Summarizing all of the M-Score components supports the idea that anything average is not desirable or to some is actually revolting. So, by definition, most everyone and everything is just about average. But for gay men the idea of just having average looks, body, penis size, popularity, money, power etc. needs to be better than average. What’s wrong with wanting to be better, the best, going the distance, etc.? Nothing’s wrong with an element like that, but in The GMC it tends to be a bit more than a constructive amount.
Despite the shallow nature of the M-Score variables and the overriding insecurity that tends to plague the gay male community of a fear of being too gay, comes a reveal of hopes for intense intimacy (but really more like a pseudo-intimacy.) Gay men are known to be sexually compulsive and can demonstrate a fairly fluid set of boundaries when it comes to commitment and how relationships dating or with marriage is defined. Despite the 2015 landmark federal decision to implement same sex marriage in The United States, most gay men prefer to open their relationships up at least somewhat, alongside the paradoxical flip side of the commitment issue of what they protest up and down about and wine about how much they want a boyfriend and they want to get married etc.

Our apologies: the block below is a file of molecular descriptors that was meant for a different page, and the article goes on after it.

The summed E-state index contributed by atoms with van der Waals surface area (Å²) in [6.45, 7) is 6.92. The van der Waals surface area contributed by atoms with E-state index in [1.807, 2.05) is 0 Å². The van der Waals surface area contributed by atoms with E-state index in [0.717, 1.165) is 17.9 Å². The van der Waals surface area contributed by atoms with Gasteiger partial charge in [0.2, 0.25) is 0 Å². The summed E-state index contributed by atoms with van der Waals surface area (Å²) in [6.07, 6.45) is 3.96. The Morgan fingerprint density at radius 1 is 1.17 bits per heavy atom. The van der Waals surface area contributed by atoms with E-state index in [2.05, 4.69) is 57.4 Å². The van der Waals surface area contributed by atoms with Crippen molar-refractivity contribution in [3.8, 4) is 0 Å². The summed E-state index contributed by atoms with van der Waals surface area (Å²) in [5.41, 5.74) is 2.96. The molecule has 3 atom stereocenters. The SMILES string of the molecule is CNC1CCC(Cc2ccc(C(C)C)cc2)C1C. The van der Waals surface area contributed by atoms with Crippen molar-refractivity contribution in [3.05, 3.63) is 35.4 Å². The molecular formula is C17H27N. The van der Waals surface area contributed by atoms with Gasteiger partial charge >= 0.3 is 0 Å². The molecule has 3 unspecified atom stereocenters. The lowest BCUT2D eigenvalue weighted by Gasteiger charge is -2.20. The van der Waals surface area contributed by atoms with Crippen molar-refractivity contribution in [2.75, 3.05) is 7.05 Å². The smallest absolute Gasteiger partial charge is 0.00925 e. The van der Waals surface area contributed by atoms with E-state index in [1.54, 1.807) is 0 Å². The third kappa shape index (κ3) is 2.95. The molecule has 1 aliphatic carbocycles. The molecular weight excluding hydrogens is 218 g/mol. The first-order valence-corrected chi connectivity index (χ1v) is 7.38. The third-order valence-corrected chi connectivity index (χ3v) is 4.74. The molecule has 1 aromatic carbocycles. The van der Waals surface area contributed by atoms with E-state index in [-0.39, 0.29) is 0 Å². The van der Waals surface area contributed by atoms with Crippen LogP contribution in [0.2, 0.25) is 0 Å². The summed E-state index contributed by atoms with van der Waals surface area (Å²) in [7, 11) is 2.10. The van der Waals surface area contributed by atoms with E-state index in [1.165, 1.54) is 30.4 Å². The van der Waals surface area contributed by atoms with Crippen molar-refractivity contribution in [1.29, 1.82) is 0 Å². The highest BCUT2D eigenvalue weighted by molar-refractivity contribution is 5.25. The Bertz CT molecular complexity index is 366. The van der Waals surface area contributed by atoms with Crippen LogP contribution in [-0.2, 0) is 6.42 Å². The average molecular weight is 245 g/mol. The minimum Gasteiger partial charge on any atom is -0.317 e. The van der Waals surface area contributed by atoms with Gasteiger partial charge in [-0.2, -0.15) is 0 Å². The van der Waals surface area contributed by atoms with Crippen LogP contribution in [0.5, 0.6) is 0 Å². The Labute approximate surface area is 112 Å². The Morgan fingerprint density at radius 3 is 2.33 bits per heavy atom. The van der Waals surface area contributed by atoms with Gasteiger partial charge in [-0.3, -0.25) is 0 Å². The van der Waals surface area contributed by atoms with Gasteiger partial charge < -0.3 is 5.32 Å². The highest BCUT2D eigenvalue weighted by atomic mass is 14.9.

The M-Score values perpetrate an urgent need to be more masculine, less stereotypically gay, the most attractive, wealthy, popular and elite etc. The glamorization of these ideals is based on distorted thinking that implies that approval from others is a necessity.
Priorities could be shifted to be more about achieving true intimacy vs. self-determination based on external approval and acceptance. Clients are encouraged to intensify their ego-strength by maximizing individuality, independence and more accurate insight in to self and others.
Validation and Shame Is a Dangerous Game for LGBTQ Community